Features That Weren't
When we first started work on Wonderland Adventures, the idea was very much that “the sky was the limit.” If a feature idea seemed fun, it went into the original design list. However, not every idea made it into the final product. Features were cancelled for one of three reasons: either they didn’t fit the rest of the game well enough, or they weren’t fun enough, or we simply didn’t have time to implement the feature without altering the planned release date too much.
We’ll finish off our “Making Of” by having a look at some of the ideas that did not make it into Wonderland Adventures (of course, some of these designs might be re-visited in future games).
This one simply did not make it for time reasons: Wondertown is definitely a large place with lots of things to do - the Arcade Games, the Fort, the Market, etc. The original design, however, called for a town at least twice the size, including
* A Park and a Zoo: We’ve included a picture of the park prototype. The Zoo would have included information on critters, including some possible foreshadowing for future games (such as posing the question “Where did all the Kaboom!s go?”)
* The Wonderland Museum: We thought it might be fun to collect different Gemstones or Busterflies and bring them to the Museum - completing a collection would earn additional Stars. This was also to be the home of the Wonderland Gallery, which instead migrated into the Midnight Post.
* Peegue’s Puzzle Place: Peegue was to have a little shop in Wondertown. Here players could attempt to solve a variety of non-Wonderland related puzzles for extra star credit. Originally we called for the player community to submit puzzle ideas, but the lack of responses was part of our reason to abandon this idea.
Speaking of Peegue, you would certainly have noted that Stinky and the gang didn’t make an appearance in the game (other than as selectable player characters). We struggled with this idea for a long time. One design idea called for all four to appear in the game with special quests (such as Peegue’s Puzzle Place, above). If the player selected one of the four characters to play with, that character’s quests would be removed or replaced in-game with another one. For example, if you played as Stinky, you could meet Peegue and complete Peegue's puzzles. If you played as Peegue, Peegue's shop would not exist in the game - instead you would be able to meet Stinky and complete a set of Stinky-related adventures.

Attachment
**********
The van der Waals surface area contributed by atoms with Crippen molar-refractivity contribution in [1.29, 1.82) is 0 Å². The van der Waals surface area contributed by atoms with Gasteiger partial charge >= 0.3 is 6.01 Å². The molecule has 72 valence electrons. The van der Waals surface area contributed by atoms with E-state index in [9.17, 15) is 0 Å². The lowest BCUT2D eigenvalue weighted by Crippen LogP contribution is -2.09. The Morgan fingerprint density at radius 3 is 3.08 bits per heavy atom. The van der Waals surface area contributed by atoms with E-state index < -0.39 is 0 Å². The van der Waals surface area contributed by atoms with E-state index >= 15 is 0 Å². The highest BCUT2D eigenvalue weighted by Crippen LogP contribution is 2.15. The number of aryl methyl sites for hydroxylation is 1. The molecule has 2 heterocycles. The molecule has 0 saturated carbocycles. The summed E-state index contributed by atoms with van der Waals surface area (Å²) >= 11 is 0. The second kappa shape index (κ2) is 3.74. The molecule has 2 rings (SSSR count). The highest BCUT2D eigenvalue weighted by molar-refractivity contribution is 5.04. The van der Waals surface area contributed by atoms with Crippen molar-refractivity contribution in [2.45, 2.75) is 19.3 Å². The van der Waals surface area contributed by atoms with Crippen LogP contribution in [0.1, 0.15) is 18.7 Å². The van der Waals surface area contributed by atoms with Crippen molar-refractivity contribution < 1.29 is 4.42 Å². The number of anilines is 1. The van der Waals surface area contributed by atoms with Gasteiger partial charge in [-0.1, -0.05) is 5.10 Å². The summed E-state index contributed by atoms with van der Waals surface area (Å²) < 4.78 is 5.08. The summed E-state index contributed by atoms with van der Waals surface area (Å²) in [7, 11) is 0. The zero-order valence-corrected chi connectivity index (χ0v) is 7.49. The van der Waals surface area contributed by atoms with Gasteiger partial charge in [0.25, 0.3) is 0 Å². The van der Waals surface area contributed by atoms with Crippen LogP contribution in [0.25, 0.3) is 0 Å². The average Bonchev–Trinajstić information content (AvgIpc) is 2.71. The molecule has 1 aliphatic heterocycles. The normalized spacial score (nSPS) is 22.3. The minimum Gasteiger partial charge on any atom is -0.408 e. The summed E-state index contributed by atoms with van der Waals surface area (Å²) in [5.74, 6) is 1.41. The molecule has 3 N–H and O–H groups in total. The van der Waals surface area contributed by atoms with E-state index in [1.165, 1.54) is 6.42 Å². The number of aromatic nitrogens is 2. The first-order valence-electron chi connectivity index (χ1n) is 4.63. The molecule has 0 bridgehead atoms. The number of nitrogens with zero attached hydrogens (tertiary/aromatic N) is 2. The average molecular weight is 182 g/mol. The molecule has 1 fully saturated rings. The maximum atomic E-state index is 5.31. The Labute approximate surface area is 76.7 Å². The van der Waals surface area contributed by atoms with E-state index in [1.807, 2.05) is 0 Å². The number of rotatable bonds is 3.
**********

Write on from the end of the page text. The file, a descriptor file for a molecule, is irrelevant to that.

Another early idea allowed for the player character to own a house in Wonderland. Extra gold coins could be used to buy flowers and furniture, and players could show off their home and garden designs on the online community. That idea, while fun in theory, didn’t mesh at all with the rest of the game and seemed to be more of a game concept of its own (think Animal Crossing set in Wonderland).
Flexible Object Characteristics
When we first designed the logic engine, we kept absolutely every object characteristic adjustable: its look, its movement patterns, the way it reacted with other elements, etc. We even toyed with the idea of allowing the user (via the editor) to create their own elements by adjusting existing objects.
This system, unfortunately, turned out to be overly complicated and almost entirely unnecessary, as most of these exotic combinations really didn’t add much to the enjoyment of the game. In the end, we (wisely) decided that it would be better to pick specific gameplay elements and adjust and balance them as much as possible, rather than creating a mass of potentially unbalanced elements that did not add much to the game’s existing repertoire.
Click on the video link to view demonstrations of two such adjustable characteristics that ended up on the cutting room floor for the final Wonderland Adventures game.
That’s All, Folks
We hope you enjoyed our little behind-the-scenes look at the creation of Wonderland Adventures. This game certainly turned out to be our most ambitious project to date, but we think (and hope you agree) that the end result is a fun new adventure in the world of Wonderland.
Oh, and by the way: the blue flower really is good for nothing. If it was a herring, it would be red, not blue. :)